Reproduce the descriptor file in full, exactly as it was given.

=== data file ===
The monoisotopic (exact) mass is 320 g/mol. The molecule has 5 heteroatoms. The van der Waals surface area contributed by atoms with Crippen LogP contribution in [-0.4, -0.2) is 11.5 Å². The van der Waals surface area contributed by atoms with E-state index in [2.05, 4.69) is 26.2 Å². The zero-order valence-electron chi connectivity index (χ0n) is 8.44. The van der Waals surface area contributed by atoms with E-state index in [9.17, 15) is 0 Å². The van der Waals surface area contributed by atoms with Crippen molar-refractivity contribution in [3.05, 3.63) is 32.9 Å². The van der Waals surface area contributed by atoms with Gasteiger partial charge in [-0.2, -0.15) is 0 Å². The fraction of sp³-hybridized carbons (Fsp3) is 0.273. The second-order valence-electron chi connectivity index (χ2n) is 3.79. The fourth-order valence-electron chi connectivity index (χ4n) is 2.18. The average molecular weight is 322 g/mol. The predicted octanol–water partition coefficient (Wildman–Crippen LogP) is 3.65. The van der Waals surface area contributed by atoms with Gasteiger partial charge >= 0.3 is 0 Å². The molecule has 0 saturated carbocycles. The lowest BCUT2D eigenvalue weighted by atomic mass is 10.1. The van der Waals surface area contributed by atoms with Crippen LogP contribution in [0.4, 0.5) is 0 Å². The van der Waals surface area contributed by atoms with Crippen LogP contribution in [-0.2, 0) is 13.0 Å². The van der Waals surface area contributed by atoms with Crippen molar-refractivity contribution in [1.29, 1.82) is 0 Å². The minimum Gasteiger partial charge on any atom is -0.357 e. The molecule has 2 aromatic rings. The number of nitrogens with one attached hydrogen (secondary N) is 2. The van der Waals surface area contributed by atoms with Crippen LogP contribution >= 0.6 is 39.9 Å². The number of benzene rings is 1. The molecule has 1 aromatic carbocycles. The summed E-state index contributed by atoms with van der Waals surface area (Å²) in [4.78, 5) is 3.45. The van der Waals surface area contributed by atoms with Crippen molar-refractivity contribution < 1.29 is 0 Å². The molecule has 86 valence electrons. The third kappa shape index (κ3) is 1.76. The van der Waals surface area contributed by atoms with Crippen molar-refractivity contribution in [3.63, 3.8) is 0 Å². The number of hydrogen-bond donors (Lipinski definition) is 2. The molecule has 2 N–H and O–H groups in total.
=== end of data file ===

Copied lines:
The monoisotopic (exact) mass is 320 g/mol. The molecule has 5 heteroatoms. The van der Waals surface area contributed by atoms with Crippen LogP contribution in [-0.4, -0.2) is 11.5 Å². The van der Waals surface area contributed by atoms with E-state index in [2.05, 4.69) is 26.2 Å². The zero-order valence-electron chi connectivity index (χ0n) is 8.44. The van der Waals surface area contributed by atoms with E-state index in [9.17, 15) is 0 Å². The van der Waals surface area contributed by atoms with Crippen molar-refractivity contribution in [3.05, 3.63) is 32.9 Å². The van der Waals surface area contributed by atoms with Gasteiger partial charge in [-0.2, -0.15) is 0 Å². The fraction of sp³-hybridized carbons (Fsp3) is 0.273. The second-order valence-electron chi connectivity index (χ2n) is 3.79. The fourth-order valence-electron chi connectivity index (χ4n) is 2.18. The average molecular weight is 322 g/mol. The predicted octanol–water partition coefficient (Wildman–Crippen LogP) is 3.65. The van der Waals surface area contributed by atoms with Gasteiger partial charge >= 0.3 is 0 Å². The molecule has 0 saturated carbocycles. The lowest BCUT2D eigenvalue weighted by atomic mass is 10.1. The van der Waals surface area contributed by atoms with Crippen LogP contribution in [0.4, 0.5) is 0 Å². The van der Waals surface area contributed by atoms with Crippen LogP contribution in [-0.2, 0) is 13.0 Å². The van der Waals surface area contributed by atoms with Crippen molar-refractivity contribution in [1.29, 1.82) is 0 Å². The minimum Gasteiger partial charge on any atom is -0.357 e. The molecule has 2 aromatic rings. The number of nitrogens with one attached hydrogen (secondary N) is 2. The van der Waals surface area contributed by atoms with Crippen LogP contribution >= 0.6 is 39.9 Å². The number of benzene rings is 1. The molecule has 1 aromatic carbocycles. The summed E-state index contributed by atoms with van der Waals surface area (Å²) in [4.78, 5) is 3.45. The van der Waals surface area contributed by atoms with Crippen molar-refractivity contribution < 1.29 is 0 Å². The molecule has 86 valence electrons. The third kappa shape index (κ3) is 1.76. The van der Waals surface area contributed by atoms with Crippen molar-refractivity contribution in [3.63, 3.8) is 0 Å². The number of hydrogen-bond donors (Lipinski definition) is 2. The molecule has 2 N–H and O–H groups in total.